Does swapping round chainrings to oval on SRM require recalibration?

Discuss light weight issues concerning road bikes & parts.
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ninjanoir78
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Joined: Sat Jul 19, 2008 8:14 pm

by ninjanoir78

what do you think? and I guess the accuracy wil be affected?
thanks
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pritchet74
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by pritchet74

Yes, accuracy is effected and no a calibration won't fix it. This has to do with the SRM measuring the forces applied at a fixed distance from teh center of the BB spindle. With non-round chainrings that offset slightly changes. The early studies on the Osymetric chainrings showed increased power output but it was later determined that the rings showed false power increases. There was a guy on a different forum back in 2005 that put a SRM and a PowerTap on the same bike (he calibrated the SRM to show the exact same power as his PowerTap) and did some hillclimb intervals using round rings and the Osymetric rings. His first tests confirmed this.

If you like oval rings then go for it - your power numbers once you switch will be comparable to each other - just don't think that you are putting more power to the bike just because you have oval rings.
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by Weenie


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ms6073
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by ms6073

While power discrepancies have already been explained above, to answer the OP's question, with the latest SRM offerings, switching chainrings does not require calibration, but if you have the ability, a cycle computer that will update the offset (Garmin Edge 520/820/1000/1020/1030 etc), and a calibrated weight, the process takes less than 10-minutes to complete.
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ninjanoir78
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by ninjanoir78

ms6073 wrote:
Mon Mar 12, 2018 4:31 pm
While power discrepancies have already been explained above, to answer the OP's question, with the latest SRM offerings, switching chainrings does not require calibration, but if you have the ability, a cycle computer that will update the offset (Garmin Edge 520/820/1000/1020/1030 etc), and a calibrated weight, the process takes less than 10-minutes to complete.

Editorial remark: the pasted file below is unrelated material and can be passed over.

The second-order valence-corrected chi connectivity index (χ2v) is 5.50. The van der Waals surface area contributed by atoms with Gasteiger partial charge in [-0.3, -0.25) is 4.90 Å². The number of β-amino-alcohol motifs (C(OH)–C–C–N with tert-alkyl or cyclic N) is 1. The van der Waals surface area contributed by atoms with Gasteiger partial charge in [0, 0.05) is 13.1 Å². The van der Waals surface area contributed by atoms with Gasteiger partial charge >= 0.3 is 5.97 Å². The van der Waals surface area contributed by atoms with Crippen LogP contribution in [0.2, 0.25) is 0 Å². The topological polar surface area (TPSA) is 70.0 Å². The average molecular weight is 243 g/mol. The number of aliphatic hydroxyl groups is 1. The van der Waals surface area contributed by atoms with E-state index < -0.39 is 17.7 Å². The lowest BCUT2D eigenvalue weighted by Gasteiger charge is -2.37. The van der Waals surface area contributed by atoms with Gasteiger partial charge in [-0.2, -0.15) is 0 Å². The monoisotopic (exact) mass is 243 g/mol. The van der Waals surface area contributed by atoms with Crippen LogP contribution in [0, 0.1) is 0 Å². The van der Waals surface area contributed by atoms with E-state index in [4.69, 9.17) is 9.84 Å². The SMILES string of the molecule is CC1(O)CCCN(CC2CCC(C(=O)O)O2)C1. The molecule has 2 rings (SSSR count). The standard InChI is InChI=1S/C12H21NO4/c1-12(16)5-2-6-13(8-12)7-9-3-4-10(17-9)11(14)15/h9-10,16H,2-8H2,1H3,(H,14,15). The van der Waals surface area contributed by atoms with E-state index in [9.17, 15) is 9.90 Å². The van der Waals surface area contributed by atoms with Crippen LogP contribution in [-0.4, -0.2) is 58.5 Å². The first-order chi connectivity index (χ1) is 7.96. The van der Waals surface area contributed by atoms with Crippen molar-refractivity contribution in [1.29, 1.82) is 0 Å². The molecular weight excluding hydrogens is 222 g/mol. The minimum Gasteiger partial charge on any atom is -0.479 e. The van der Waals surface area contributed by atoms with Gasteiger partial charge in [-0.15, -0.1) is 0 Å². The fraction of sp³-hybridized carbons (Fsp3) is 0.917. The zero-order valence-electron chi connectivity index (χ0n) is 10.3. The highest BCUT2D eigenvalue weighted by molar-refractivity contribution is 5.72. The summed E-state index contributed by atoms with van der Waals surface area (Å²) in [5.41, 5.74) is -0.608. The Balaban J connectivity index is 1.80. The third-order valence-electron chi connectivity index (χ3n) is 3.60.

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Ninja

kwakekeham
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by kwakekeham

Oval rings change both the lever arm as mentioned, but also the rotational velocity. The way a spider based unit works is it senses actual torque so distance of the chainring doesn't matter. This is how they can switch from big to little rings without problem. The source of the problem is that most PM's use a constant velocity assumption for rotation. There is math out there (I think alex's cycling blog has some of it) that show that on average this results in calculatable to a percentage depending on ovality. The inertia, both linear and rotational, makes this constant velocity assumption relatively valid for round chain rings, but by using an oval rings there are predictable variances during the pedal stroke in rotational velocity.

Because the size of the chainring varies, the calibrated weight method will not compensate for the velocity change during the large torque portions. You can still check torque reading using the hanging weight method, but again it won't compensate for cyclic velocity profile caused by the ovality.

Last I had a PM6 open it had a single reed switch, so constant velocity assumption. When I had a PM7 open it had 2 reed switches. However, that is insufficient to compensate. Original Quarqs used 5 but only 1 for timing the rest for direction and possible reed switch death / redundancy. I haven't had an SRM origin open yet, but short of using a gyro it's likely not compensating for the varied velocity and I believe Origin still requires a magnet stuck t the frame somewhere.

by Weenie


TobinHatesYou
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by TobinHatesYou

What kwakekeham said and NOT what pritchet74 said. The shape of the chainrings do not matter, your cranks are still moving around a fixed radius.

It's all about the angular velocity polling rate and very few PMs actually measure more than once per rotation. Verve Infocranks should be able to measure accurately in magnetless mode. PowerTap P1s claim to measure angular velocity 40x per rotation. Quarq claims they will release a non-round chainring compatible firmware...still waiting...

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